Friday, July 23, 2010

Blog for Light

Like the previous Bad Brains record posted here, this one needs no introduction. Rock for Light is often considered to be the Bad Brains’ finest moment, mostly because it was their last true hardcore record before splitting up and reuniting to delve deeper into reggae and exploring other forms of music to less than favorable results. Others love this album just because it’s so damn fast, breaking the hardcore speed barrier before bands like DRI and Lärm took it to the next level.

Therein lies the problem.

When I first heard Rock for Light as a teenager, it didn’t resonate with me the same way the ROIR cassette did. Dr. Know’s guitar sound lacked the heavy Black Sabbath quality that made the tape debut so amazing. The bottom end, another important factor, was virtually nonexistent. Most of all, many of the songs actually seemed to be too fast, sacrificing power and memorable songwriting in favor of speed for the sake of speed. Years later, I came to appreciate Rock for Light for what it was, although I still pull out the ROIR tape when I want to get my Bad Brains fix.

Recently I was reading a thread on the HRPS board (aka “the scenester board”) and discovered that there was a legitimate reason why I thought the songs on Rock for Light were played faster than they should have been. It turns out that producer Ric Ocasek and bassist Darryl Jenifer sped up the master while remixing the album in 1990. I was right this entire time, despite people telling me that I was crazy to criticize Rock for Light for being too fast. Apparently, this has been public knowledge for years, but I’m old-fashioned and don’t get all of my punk info from Wikipedia like you young whippersnappers do these days.

Chris Corry from Mind Eraser was cool enough to rip his original vinyl copy and post it on the board for the less fortunate. Sure enough, there’s a big difference between the original on PVC and the Caroline repress. Caroline rearranged the track order and added “Supertouch,” “I,” and the minute-long reggae jam at the end. There’s minor production details that don’t matter to most, but made a bit of a difference to me when comparing the two. Most of the songs are two to three seconds shorter. That doesn’t sound like much, but compare the two versions and you’ll see how drastic of a difference there really is. They even sped up “Rally Around Jah Throne” to where it was actually about forty seconds shorter than the original! I don’t get it. I guess you would have had to be in the studio with Ric and Darryl to understand why they even bothered.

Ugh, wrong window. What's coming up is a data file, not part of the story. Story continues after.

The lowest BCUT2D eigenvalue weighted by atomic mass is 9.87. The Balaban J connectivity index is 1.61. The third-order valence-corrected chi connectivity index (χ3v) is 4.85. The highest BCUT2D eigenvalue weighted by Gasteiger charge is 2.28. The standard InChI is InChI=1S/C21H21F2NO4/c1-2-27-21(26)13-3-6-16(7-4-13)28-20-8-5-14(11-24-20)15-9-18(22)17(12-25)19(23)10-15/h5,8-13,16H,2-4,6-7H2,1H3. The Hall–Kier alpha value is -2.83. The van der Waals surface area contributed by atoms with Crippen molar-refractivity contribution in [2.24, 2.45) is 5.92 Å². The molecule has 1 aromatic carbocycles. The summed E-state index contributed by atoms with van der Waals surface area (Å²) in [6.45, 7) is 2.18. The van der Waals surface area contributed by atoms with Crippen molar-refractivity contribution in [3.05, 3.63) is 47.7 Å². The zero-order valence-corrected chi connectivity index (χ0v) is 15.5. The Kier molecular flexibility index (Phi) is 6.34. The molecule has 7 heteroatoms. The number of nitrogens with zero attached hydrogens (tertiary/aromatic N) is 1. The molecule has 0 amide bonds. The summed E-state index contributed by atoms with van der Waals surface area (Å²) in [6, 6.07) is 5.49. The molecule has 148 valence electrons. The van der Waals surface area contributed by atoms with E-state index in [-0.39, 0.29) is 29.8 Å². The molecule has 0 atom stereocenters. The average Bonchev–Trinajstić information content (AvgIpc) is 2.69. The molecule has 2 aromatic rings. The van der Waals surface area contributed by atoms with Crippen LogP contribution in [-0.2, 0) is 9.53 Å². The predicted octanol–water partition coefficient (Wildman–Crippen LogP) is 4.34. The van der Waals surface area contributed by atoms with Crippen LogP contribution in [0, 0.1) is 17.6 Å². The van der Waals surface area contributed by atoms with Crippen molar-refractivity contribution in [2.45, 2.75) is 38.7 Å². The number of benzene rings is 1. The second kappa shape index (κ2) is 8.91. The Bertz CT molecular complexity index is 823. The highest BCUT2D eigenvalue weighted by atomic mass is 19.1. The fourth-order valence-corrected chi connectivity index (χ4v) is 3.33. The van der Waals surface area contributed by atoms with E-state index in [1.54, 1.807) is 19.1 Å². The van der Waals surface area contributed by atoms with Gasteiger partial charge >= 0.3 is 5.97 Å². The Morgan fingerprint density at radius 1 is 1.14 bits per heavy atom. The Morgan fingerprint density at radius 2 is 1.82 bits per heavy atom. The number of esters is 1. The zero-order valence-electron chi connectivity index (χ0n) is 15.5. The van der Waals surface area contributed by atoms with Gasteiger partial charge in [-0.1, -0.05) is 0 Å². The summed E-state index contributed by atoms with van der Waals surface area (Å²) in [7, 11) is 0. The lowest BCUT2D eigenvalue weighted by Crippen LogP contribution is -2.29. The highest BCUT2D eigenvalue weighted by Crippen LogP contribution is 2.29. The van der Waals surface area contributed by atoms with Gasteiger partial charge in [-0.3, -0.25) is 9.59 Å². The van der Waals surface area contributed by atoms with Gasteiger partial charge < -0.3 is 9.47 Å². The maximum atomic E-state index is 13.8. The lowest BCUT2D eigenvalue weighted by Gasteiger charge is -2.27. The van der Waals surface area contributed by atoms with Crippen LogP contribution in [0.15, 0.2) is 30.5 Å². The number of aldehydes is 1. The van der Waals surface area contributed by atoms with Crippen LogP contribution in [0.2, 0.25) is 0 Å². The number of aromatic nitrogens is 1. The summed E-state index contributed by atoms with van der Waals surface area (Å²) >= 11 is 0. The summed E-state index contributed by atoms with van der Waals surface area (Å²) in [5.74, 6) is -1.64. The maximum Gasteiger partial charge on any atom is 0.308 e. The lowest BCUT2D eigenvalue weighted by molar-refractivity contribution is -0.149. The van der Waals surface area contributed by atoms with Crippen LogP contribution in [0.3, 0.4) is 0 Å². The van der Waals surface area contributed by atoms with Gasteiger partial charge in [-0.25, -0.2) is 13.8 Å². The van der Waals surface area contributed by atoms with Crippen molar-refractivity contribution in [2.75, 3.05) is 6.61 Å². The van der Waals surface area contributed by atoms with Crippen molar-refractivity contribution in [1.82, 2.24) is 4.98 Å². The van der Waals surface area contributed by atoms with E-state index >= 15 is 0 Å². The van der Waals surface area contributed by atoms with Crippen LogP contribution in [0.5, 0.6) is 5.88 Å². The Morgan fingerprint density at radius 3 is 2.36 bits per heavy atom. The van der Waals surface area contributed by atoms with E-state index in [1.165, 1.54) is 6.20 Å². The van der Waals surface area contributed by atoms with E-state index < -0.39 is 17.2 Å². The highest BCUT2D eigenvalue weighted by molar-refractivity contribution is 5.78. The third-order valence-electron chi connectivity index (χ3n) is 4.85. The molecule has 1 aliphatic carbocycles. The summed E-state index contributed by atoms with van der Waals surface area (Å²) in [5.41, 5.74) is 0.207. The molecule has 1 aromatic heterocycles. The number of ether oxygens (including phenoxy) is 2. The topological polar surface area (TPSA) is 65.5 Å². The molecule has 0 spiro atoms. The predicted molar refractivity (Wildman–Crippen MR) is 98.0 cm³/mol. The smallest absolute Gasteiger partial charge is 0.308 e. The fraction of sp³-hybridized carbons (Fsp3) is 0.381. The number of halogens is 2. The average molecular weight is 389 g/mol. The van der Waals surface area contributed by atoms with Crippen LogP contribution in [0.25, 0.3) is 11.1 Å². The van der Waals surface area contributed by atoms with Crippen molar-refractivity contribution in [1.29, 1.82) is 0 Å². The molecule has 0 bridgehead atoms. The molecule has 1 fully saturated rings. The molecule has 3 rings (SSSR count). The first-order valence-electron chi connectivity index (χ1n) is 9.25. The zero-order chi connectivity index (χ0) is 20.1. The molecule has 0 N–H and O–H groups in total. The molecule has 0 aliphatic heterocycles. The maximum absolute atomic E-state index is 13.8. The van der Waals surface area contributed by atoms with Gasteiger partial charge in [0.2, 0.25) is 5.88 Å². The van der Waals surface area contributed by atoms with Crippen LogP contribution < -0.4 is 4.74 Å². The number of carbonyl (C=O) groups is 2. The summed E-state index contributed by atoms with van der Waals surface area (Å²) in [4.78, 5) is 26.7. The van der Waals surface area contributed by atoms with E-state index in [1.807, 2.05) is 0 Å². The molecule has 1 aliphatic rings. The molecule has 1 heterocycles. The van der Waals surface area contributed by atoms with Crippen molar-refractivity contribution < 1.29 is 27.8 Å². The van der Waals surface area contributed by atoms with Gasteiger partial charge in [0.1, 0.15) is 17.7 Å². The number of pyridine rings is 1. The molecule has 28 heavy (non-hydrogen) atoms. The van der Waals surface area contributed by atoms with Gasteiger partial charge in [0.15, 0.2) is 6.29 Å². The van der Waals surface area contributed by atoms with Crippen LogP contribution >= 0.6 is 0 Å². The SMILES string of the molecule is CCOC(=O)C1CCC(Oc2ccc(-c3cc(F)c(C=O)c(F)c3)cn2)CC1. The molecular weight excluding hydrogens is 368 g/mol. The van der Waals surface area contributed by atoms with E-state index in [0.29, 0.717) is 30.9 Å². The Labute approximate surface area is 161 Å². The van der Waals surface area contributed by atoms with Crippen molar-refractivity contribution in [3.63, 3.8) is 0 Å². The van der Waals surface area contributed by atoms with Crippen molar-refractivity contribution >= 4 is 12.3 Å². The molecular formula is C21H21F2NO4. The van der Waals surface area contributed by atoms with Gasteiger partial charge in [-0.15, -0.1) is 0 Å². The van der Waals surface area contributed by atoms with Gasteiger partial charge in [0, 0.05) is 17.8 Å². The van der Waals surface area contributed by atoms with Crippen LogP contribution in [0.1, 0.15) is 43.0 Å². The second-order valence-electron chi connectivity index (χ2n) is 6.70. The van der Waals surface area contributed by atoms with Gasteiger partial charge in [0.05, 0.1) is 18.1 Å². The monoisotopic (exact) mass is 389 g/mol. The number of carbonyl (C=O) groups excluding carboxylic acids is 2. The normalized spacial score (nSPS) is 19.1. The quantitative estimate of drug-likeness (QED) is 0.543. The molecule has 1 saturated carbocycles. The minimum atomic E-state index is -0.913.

Although it might disappoint some people to find that these songs aren’t as fast as you thought, rest assured that the original is a lot better. You can’t rid the lyrics of their religious convictions, nor do you get the Tony Iommi guitar sound. But the bottom end is back, baby! So is the power. H.R.’s vocals no longer sound like the product of huffing helium between takes. No Bad Brains record will ever top the ROIR cassette’s revolutionary fury, but Rock for Light is definitely a great album in its original form. Rediscovering this album was almost like taking a beautiful girl home for the night, only to discover that she’s even more so underneath all of those clothes.

If you are like me and are only recently coming to this realization, you might appreciate that we at The Evil Eye have opted to upload both versions of Rock for Light here so you can sit down at the computer and make the comparison yourself. My guess is that you’ll just delete the Caroline version after downloading it, but it’s there if you’re feeling a bit obsessive-compulsive today.

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